The next “Fix and Flip” business model: Brand Resurrection

If you are selling something, the general logic for turning a profit is pretty simple: buy at a lower price, then sell at a higher price. This works very well in real estate, retail, and the stock market. But did you know that you can also buy old brands?

I like Ellia Kassof the more I learn about him. His extended family includes the heirs of Leaf Brands, maker of beloved childhood favorite candies like Jolly Ranchers (used as a form of currency on my elementary school playground), Whoppers, PayDay, Heath, etc.

By the mid-90s, most of Leaf Brands’ brands had been sold to various firms, most eventually ended up in the hands of The Hershey Company. Kassof lamented the fact that some of his family’s creations remained dormant and unable for current and future generations to enjoy.

As Consumerist reports:

Kassoff had particularly fond memories of the Astro Pop, the conical, tricolor lollipop from the early days of the space race, when children everywhere dreamed of rocketing off to the moon. After around 50 years, production of the retro treat ceased in 2004.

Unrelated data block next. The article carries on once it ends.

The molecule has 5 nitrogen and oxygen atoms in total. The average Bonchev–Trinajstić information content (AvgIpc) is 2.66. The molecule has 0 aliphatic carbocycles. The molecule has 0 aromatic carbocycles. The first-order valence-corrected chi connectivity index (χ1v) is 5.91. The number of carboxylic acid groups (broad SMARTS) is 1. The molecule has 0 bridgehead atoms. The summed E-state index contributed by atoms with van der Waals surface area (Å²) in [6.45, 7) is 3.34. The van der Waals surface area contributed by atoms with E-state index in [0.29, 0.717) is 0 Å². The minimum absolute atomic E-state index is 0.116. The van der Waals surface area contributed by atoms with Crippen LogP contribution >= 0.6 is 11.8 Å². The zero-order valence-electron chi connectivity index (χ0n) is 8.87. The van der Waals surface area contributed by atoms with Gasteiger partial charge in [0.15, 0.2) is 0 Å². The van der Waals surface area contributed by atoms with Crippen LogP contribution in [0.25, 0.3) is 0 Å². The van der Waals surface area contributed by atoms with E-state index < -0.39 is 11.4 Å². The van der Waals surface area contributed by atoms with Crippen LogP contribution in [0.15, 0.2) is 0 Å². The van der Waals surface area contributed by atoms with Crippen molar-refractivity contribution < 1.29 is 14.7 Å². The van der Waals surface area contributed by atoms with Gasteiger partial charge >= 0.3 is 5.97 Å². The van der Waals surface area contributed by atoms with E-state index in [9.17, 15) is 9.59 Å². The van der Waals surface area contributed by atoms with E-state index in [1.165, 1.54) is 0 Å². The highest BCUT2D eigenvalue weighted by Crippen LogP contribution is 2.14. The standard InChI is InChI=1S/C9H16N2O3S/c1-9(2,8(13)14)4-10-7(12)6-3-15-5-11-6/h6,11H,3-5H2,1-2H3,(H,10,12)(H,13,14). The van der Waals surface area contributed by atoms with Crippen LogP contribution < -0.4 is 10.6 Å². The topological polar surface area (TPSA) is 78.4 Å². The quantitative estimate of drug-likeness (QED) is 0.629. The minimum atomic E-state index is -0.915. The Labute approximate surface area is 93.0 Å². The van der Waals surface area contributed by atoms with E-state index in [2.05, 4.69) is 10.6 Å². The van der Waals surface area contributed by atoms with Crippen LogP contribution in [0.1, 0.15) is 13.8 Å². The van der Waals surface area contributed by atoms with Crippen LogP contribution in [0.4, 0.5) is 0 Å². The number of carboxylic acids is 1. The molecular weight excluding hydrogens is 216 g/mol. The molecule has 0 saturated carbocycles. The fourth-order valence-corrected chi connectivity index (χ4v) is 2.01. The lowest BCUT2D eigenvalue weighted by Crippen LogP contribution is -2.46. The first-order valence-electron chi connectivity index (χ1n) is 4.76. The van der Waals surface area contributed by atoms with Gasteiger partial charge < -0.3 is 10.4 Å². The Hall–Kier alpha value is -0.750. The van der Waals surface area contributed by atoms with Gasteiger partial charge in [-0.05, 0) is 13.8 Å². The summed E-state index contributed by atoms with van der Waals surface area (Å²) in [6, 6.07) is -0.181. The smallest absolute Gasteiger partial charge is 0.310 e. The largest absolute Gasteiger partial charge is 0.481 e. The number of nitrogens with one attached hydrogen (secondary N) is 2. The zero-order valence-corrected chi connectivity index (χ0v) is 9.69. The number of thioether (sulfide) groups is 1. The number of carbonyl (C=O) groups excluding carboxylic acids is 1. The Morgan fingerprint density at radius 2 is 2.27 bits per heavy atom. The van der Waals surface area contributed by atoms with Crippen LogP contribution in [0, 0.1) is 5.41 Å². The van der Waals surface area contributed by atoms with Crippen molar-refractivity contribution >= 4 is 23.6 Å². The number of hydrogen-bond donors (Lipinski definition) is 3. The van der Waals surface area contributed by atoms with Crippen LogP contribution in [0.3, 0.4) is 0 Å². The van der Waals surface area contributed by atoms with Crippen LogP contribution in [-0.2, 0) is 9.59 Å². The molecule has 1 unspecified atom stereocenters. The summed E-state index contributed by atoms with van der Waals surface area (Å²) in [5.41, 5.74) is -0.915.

“I couldn’t believe it!” says Kassoff about the first time he realized he could no longer buy Astro Pops. “I’m like, ‘This is a part of Americana! What do you mean they don’t make it anymore?’”

While you and I might just throw up our hands and gripe about the death of another beloved brand, Kassoff called Spangler Candy, which had been acquired the Astro Pops brand in 1987, and spoke to the company’s president, who explained that the product just didn’t fit into the Spangler plan anymore. On a whim, Kassoff offered to buy the brand.

Thus began a pursuit that has led to the launch of Strategic Marks LLC, which according to Kassoff’s LinkedIn page, “focuses on re-introducing old brands to the public, through trademark acquisition and product/strategy development.”

Some of those resurrected brands include: Bullocks, May Company, Robinson’s, The Broadway, Marshall Field’s, Bonkers! Candy, Astro Pops, and Hydrox. While most people consider Hydrox cookie sandwiches to be a cheap knock-off of the more famous Oreos, the truth is that Hydrox came to market 4 years before Oreo.

I highly recommend reading The Consumerist’s full interview with Kassoff, as it is certainly worth the time and effort.

(Hopefully it won’t leave you craving junk food or “retail therapy”…)

These are not the cookie sandwiches you’re looking for:


Image courtesy Wikipedia